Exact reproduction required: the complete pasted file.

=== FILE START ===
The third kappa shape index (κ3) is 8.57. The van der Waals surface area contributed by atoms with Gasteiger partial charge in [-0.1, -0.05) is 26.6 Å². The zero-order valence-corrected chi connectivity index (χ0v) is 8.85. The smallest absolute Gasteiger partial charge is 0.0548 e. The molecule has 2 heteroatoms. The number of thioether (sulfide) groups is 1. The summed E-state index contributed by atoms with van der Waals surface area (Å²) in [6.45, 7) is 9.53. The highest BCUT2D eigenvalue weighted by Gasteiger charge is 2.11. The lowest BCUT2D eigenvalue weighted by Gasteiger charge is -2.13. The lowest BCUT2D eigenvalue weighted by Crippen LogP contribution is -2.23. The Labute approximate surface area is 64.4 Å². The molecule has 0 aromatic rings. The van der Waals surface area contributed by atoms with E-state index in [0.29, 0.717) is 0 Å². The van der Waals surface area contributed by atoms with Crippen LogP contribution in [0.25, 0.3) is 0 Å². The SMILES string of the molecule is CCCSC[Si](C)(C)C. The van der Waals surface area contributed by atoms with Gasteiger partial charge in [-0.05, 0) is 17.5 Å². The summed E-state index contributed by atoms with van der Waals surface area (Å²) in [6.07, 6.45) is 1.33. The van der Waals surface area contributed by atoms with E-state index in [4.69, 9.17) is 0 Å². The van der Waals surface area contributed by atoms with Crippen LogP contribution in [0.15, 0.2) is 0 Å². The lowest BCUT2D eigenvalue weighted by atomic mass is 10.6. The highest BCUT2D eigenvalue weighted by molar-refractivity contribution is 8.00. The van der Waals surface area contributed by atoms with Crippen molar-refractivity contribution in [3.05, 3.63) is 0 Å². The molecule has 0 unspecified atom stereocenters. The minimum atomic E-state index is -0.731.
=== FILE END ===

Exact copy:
The third kappa shape index (κ3) is 8.57. The van der Waals surface area contributed by atoms with Gasteiger partial charge in [-0.1, -0.05) is 26.6 Å². The zero-order valence-corrected chi connectivity index (χ0v) is 8.85. The smallest absolute Gasteiger partial charge is 0.0548 e. The molecule has 2 heteroatoms. The number of thioether (sulfide) groups is 1. The summed E-state index contributed by atoms with van der Waals surface area (Å²) in [6.45, 7) is 9.53. The highest BCUT2D eigenvalue weighted by Gasteiger charge is 2.11. The lowest BCUT2D eigenvalue weighted by Gasteiger charge is -2.13. The lowest BCUT2D eigenvalue weighted by Crippen LogP contribution is -2.23. The Labute approximate surface area is 64.4 Å². The molecule has 0 aromatic rings. The van der Waals surface area contributed by atoms with E-state index in [0.29, 0.717) is 0 Å². The van der Waals surface area contributed by atoms with Crippen LogP contribution in [0.25, 0.3) is 0 Å². The SMILES string of the molecule is CCCSC[Si](C)(C)C. The van der Waals surface area contributed by atoms with Gasteiger partial charge in [-0.05, 0) is 17.5 Å². The summed E-state index contributed by atoms with van der Waals surface area (Å²) in [6.07, 6.45) is 1.33. The van der Waals surface area contributed by atoms with E-state index in [4.69, 9.17) is 0 Å². The van der Waals surface area contributed by atoms with Crippen LogP contribution in [0.15, 0.2) is 0 Å². The lowest BCUT2D eigenvalue weighted by atomic mass is 10.6. The highest BCUT2D eigenvalue weighted by molar-refractivity contribution is 8.00. The van der Waals surface area contributed by atoms with Crippen molar-refractivity contribution in [3.05, 3.63) is 0 Å². The molecule has 0 unspecified atom stereocenters. The minimum atomic E-state index is -0.731.